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VIDEO: How to Talk to Your Kids About Love

...And The 60-Second "Truth Bomb" Exercise to Get You Started

Alexandra Solomon • 7/11/2018 • No Comments

When it comes to talking about love and relationships with young adult children, too many parents are silent. But research shows that the vast majority of young adults want to hear guidance and wisdom from parents and older role models. In the following interview, couples therapist and author Alexandra Solomon shares a few ways to get started.

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What is Love?

It Exists in the Most Ordinary Places. Here's How to Find It

Barbara Fredrickson • 6/17/2018 • 4 Comments

By Barbara Fredrickson - At work, you and your teammates celebrate a shared triumph with hugs and high fives. On your morning jog, you smile and nod to greet fellow runners and silently wish them a good day. After a trip that’s kept you apart for too many days, you share a long embrace with a family member. Can these everyday moments be called love? What exactly is love?

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Loving Wholeheartedly

Fraught Parent-Child Relationships Can be an Opportunity for Personal Growth

Leonard Felder • 5/8/2018 • No Comments

By Leonard Felder - Every now and then, we're lucky enough to meet someone who feels driven to let go of old emotional baggage and find the kind of freedom that comes with being able to love wholeheartedly, without inner reservation. When that person is a client, they're a great lesson to us in our own lives.

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Can Open Relationships Work?

How to Know When They're Right (or Not) and How to Set Ground Rules

Rick Miller • 4/12/2018 • No Comments

By Rick Miller - Even for healthy couples, opening up a relationship in a way that’s not destructive is hard work and requires a great deal of communication around what is and isn’t acceptable. Yet even with these guidelines established, helping couples navigate this territory is a challenge. Here are some best practices.

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The Case for the Older Therapist

Five Therapeutic Lessons That Only Come with Age and Practice

Walter Lowe • 10/12/2017 • 1 Comment

By Walter Lowe - Time and practice, practice, practice count as much or more than formal instruction in becoming an expert at therapy or just about anything else—medicine, law, carpentry, fire-fighting, or violin-playing. The longer you've been at it, the more deeply knowledgeable and skilled at the work you're likely to be.

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A Daughter's Broken Heart

A Special Story from Our Family Matters Section

Gregory Samuels • 9/4/2017 • 1 Comment

By Gregory Samuels - My daughter has a broken heart. She’s 6,000 miles away, across an ocean, on a semester abroad, and she’s stricken. I was about the same age as Erin is now when I first had my heart broken, and I can’t help but wonder if, along with bad love-karma, I’ve somehow passed along some terrible predisposition. Was there a way to raise her so that she’d be impervious to love turned sour?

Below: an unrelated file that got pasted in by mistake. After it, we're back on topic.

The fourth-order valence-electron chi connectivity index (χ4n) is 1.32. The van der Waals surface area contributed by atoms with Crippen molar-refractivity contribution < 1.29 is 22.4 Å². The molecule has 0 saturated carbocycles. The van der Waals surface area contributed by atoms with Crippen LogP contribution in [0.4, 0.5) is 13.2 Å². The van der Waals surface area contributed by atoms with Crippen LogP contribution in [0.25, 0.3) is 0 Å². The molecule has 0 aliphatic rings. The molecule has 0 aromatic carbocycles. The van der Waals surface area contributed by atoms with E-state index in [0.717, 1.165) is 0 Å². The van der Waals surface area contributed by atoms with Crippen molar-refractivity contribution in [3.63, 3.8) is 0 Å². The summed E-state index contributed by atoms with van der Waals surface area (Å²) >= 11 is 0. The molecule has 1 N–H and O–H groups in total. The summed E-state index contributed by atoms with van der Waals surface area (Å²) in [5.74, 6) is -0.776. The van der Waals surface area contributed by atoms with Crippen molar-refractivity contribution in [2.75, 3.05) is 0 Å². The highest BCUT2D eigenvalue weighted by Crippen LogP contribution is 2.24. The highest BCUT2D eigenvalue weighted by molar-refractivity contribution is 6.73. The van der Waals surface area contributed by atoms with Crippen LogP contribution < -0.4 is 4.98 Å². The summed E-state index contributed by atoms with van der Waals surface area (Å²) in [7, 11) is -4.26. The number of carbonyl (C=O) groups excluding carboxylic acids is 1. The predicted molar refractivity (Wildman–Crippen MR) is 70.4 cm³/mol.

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5 Strategies for Forging Healthy Relationships with Others (and Yourself)

How to Make Connections for a Truly Happy Life after 50

Andrea Brandt • 8/15/2017 • No Comments

By Andrea Brandt - In this third part of a three-part series adapted from the upcoming book Mindful Aging: Embracing Your Life after 50 to Find Fulfillment, Purpose, and Joy, author and clinician Andrea Brandt looks at how a more intentional relationship with ourselves can lead to more satisfying relationships with others.

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Using Mindfulness When Relationships Fail

Three Steps to Help Male Clients Tolerate Emotional Intensity

Karen Kissell Wegela • 6/29/2017 • No Comments

By Karen Kissell Wegela - When men come into therapy, typically in a crisis after a partner has just ended a relationship, they have an opportunity to learn not only how to communicate more personally, but also to discover how much they've become estranged from their own inner life. Therapeutic work with these clients has three parts.

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I’m Funny and I Faint

A Story of Vulnerability and Possibility

Lynn Lyons • 6/20/2017 • No Comments

By Lynn Lyons - Believe me, I like boundaries. My office is attached to the back of my house, and the rules surrounding that are made clear to my clients. But how can I teach my young worriers (and the older ones, too) to relish the uncertainty of human connection if I’m unwilling to connect genuinely with them?

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Confronting "Technostress" in the Workplace

We're Being Smothered in Data. Here's What Therapists Can Do About It.

Margaret Wehrenberg • 6/8/2017 • No Comments

By Margaret Wehrenberg - Perhaps no endemic workplace condition causes more anguish among employees than the culture of contrived urgency, the ginned-up atmosphere of crisis, in which everything—every project, every report, every meeting—is an urgent priority, superseding all the other urgent priorities before it in the long queue.

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